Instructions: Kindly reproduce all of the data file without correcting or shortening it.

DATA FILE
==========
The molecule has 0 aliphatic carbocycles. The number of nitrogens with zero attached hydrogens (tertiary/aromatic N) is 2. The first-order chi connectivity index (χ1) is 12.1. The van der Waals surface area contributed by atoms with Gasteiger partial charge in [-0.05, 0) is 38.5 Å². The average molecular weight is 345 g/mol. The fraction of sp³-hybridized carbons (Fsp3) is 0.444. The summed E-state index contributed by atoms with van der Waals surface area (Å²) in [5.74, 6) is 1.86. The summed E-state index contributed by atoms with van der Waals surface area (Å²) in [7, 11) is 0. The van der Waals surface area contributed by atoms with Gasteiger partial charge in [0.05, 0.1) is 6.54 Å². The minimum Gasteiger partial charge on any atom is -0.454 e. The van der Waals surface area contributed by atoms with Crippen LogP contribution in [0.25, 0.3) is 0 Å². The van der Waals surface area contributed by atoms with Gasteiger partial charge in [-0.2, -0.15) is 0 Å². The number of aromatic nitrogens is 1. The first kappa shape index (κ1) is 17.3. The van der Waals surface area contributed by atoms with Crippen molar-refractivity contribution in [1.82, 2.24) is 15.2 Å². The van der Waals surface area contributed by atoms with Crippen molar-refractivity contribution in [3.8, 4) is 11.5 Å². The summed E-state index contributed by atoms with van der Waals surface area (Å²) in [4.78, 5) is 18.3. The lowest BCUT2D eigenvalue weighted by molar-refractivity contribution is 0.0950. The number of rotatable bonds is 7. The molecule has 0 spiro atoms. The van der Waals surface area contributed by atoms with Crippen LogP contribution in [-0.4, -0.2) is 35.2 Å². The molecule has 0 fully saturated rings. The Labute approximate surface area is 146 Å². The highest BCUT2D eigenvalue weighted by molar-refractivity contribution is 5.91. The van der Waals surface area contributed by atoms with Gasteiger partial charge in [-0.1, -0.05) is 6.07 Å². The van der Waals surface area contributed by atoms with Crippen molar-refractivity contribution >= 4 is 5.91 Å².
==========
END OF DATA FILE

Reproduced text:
The molecule has 0 aliphatic carbocycles. The number of nitrogens with zero attached hydrogens (tertiary/aromatic N) is 2. The first-order chi connectivity index (χ1) is 12.1. The van der Waals surface area contributed by atoms with Gasteiger partial charge in [-0.05, 0) is 38.5 Å². The average molecular weight is 345 g/mol. The fraction of sp³-hybridized carbons (Fsp3) is 0.444. The summed E-state index contributed by atoms with van der Waals surface area (Å²) in [5.74, 6) is 1.86. The summed E-state index contributed by atoms with van der Waals surface area (Å²) in [7, 11) is 0. The van der Waals surface area contributed by atoms with Gasteiger partial charge in [0.05, 0.1) is 6.54 Å². The minimum Gasteiger partial charge on any atom is -0.454 e. The van der Waals surface area contributed by atoms with Crippen LogP contribution in [0.25, 0.3) is 0 Å². The van der Waals surface area contributed by atoms with Gasteiger partial charge in [-0.2, -0.15) is 0 Å². The number of aromatic nitrogens is 1. The first kappa shape index (κ1) is 17.3. The van der Waals surface area contributed by atoms with Crippen molar-refractivity contribution in [1.82, 2.24) is 15.2 Å². The van der Waals surface area contributed by atoms with Crippen molar-refractivity contribution in [3.8, 4) is 11.5 Å². The summed E-state index contributed by atoms with van der Waals surface area (Å²) in [4.78, 5) is 18.3. The lowest BCUT2D eigenvalue weighted by molar-refractivity contribution is 0.0950. The number of rotatable bonds is 7. The molecule has 0 spiro atoms. The van der Waals surface area contributed by atoms with Crippen LogP contribution in [-0.4, -0.2) is 35.2 Å². The molecule has 0 fully saturated rings. The Labute approximate surface area is 146 Å². The highest BCUT2D eigenvalue weighted by molar-refractivity contribution is 5.91. The van der Waals surface area contributed by atoms with Gasteiger partial charge in [-0.1, -0.05) is 6.07 Å². The van der Waals surface area contributed by atoms with Crippen molar-refractivity contribution >= 4 is 5.91 Å².